Asked why businesses that offer personal-care services like nail salons can’t open yet, Newsom said, “This whole thing started in the state of California, the first community spread, in a nail salon. I just wanted to remind you, remind everybody, of that. I'm very worried about that.’’

He did not elaborate about the time and place community spread began in the state.

TSA will require employees to wear facial protection at screening areas

The Transportation Security Administration on Thursday announced it will require employees to wear facial protection at security checkpoints, the latest move to heighten safety standards to protect against COVID-19.

The press release announcing the decision also encourages passengers to wear facial protection at screening areas as a way to combat the spread of coronavirus. As a health measure, many airlines, including American, United, Delta, Southwest, Alaska, Frontier, JetBlue and Spirit, have announced plans to make face masks mandatory for passengers.

The employee facial-protection requirement will be implemented in the coming days, according to a TSA press release, which describes the action as "an additional measure to help minimize spread of COVID-19 and help raise the overall health and safety level inside the airport environment." Agency personnel will be provided with masks.

– Bill Keveney

Report: White House has shelved CDC guide for reopening nation

A step-by-step guide from top federal health officials to help local leaders decide when and how to reopen public places has been buried by the Trump administration, The Associated Press reports. The 17-page report by a Centers for Disease Control and Prevention team was designed to help faith leaders, business owners, educators, and state and local officials determine how to bring back mass transit, day care centers, churches and restaurants.

Federal public health officials have generally counseled patience in reopening the economy while the White House has been urging a faster pace, despite no indications the pandemic is slowing nationwide. Agency scientists were told the guidance “would never see the light of day,” a CDC official told AP. The official was not authorized to talk to reporters and spoke on the condition of anonymity.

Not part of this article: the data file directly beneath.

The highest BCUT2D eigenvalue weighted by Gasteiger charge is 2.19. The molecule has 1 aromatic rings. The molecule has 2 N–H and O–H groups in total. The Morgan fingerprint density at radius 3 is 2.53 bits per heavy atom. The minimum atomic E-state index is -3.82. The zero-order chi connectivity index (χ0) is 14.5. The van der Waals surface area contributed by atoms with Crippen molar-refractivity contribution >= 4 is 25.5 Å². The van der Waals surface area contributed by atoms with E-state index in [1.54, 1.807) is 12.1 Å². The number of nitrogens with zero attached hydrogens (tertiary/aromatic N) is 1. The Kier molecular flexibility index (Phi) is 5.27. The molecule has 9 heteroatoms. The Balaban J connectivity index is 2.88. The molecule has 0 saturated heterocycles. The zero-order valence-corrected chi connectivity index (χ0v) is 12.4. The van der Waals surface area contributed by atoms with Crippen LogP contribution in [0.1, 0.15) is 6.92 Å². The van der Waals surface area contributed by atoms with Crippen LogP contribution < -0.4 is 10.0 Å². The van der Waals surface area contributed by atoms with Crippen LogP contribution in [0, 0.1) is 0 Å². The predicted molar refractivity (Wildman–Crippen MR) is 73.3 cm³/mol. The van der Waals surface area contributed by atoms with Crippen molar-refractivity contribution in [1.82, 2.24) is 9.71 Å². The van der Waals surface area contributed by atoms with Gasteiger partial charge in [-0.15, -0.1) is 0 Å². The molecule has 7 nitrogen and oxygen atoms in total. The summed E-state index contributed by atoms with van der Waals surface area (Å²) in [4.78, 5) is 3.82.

A person close to the White House’s coronavirus task force told AP the CDC documents were never cleared by CDC leadership for public release.

Trump staff to be tested daily after aide comes down with virus

President Donald Trump said Thursday that his staff will be tested daily for coronavirus after a Navy steward who has been in close proximity to him tested positive for COVID-19. Both Trump and Vice President Mike Pence were given new tests after the discovery, and administration officials said they came out negative.

Trump said he knows the personal valet but has had "very little contact" with him. Still, he said, aides who have been tested weekly for coronavirus will now be given the test daily. Officials would not say whether Trump himself will be tested daily.

– David Jackson and Michael Collins

More coronavirus headlines from USA TODAY

'All night, my eyes are open’: After mass job losses, Americans forced to choose: Pay bills or buy food?A straight trajectory. Dire models. The U.S. is reopening, anyway.Looking for Clorox wipes? This is when they'll be back in stores.How long does coronavirus live on surfaces? Here's what we know.Mapping coronavirus: Tracking the U.S. outbreak, state by state.

Contributing: The Associated Press

Source: https://www.usatoday.com/story/news/health/2020/05/08/coronavirus-live-updates-friday-unemployment-jobs-report-tsa/3091950001/